A councillor who grew up playing in Grenfell Tower and watched heartbroken as it burned and its residents died has been formally appointed Deputy Mayor of Kensington and Chelsea Council .
Beinazir Lasharie took up the position at the full council meeting on Wednesday (September 27) night, and gave a moving acceptance speech which was soaked with tears, emotion, heartbreak and fight, and concluded with a rousing standing ovation.
She was welcomed to the position by Mayor Marie Therese Rossi, and said the Lancaster West estate, of which Grenfell Tower is part, had been the hub of her family since they had moved there in 1983 as political refugees.
Cllr Lasharie said accepting the job of Deputy Mayor meant she could meet a wider community and thank front-line organisations who had helped with the relief effort since the June 14 fire , and support survivors, bereaved families and the community.
She said Grenfell Tower overlooked her home, and from her aunty’s flat on the 16th floor of the building she was able to look down at her own balcony.
“I remember as kids we’d go up to the roof and look down, and we’d play knock down ginger and we’d run down the stairs,” she said.
Fighting back and often succumbing to tears, Cllr Lasharie said it was the first and last thing she would see when she left her home, before talking about the night of the fire.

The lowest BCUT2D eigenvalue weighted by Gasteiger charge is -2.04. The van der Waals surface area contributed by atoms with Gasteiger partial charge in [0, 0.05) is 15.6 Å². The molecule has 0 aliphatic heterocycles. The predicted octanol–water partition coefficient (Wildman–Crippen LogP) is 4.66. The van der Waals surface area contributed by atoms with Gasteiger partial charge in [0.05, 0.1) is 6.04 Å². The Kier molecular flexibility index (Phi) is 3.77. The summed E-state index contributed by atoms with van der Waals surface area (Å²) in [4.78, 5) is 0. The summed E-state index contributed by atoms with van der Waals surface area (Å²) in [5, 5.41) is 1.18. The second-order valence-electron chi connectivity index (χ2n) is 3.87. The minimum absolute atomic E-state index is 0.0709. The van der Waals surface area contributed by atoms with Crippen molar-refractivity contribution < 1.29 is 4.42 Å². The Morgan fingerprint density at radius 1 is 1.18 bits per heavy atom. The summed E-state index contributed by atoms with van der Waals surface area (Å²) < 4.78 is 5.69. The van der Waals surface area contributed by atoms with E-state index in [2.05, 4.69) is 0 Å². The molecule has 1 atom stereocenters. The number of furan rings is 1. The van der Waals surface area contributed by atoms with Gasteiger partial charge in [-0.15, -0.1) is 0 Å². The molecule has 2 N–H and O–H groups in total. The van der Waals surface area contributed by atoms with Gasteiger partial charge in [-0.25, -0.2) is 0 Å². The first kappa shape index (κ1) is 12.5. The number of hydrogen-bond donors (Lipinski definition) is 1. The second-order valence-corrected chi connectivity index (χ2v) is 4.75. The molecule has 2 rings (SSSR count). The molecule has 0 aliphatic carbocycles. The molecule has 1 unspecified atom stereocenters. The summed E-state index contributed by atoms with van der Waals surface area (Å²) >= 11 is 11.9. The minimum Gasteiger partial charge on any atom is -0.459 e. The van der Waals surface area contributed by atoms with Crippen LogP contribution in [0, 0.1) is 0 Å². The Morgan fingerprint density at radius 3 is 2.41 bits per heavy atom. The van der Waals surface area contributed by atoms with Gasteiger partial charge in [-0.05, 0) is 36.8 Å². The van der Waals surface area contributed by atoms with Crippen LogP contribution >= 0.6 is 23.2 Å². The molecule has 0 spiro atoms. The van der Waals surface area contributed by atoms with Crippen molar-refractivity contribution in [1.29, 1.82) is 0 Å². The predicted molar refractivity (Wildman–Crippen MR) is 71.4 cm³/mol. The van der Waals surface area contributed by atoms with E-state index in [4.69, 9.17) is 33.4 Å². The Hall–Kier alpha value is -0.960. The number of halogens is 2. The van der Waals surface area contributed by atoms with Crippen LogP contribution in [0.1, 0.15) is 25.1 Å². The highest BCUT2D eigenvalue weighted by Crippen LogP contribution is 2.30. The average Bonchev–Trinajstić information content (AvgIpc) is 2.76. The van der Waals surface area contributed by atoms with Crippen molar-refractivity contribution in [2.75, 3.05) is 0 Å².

She spoke about the relief she felt seeing friends escape the building, but then thought about others she knew, some of whom she had seen spent time with just a few hours earlier.
“No-one could comprehend what was happening in front of our eyes," she said.
She recounted being told to run and leave their homes in case the tower collapsed: “I ran barefoot with my children in the chaos.
"My son was shaking and asking ‘why was the tower on fire?’.
“Watching the building burn like that we stood, all of us numb, at the end of the Walkways, silently shocked, thinking of the people who might still be up there.
She went on: “There’s no going back from this. It’s changed everything.
“The culture in this council has got to change. Those people aren’t here to tell their story but the council doors need to stay open for the bereaved families and the survivors.
“The council is responsible for all of us and unless we put ourselves forward we won’t be heard.”
Concluding, she said: “I want to serve to remind everyone that we are here, we are to be heard and we are to be included.”
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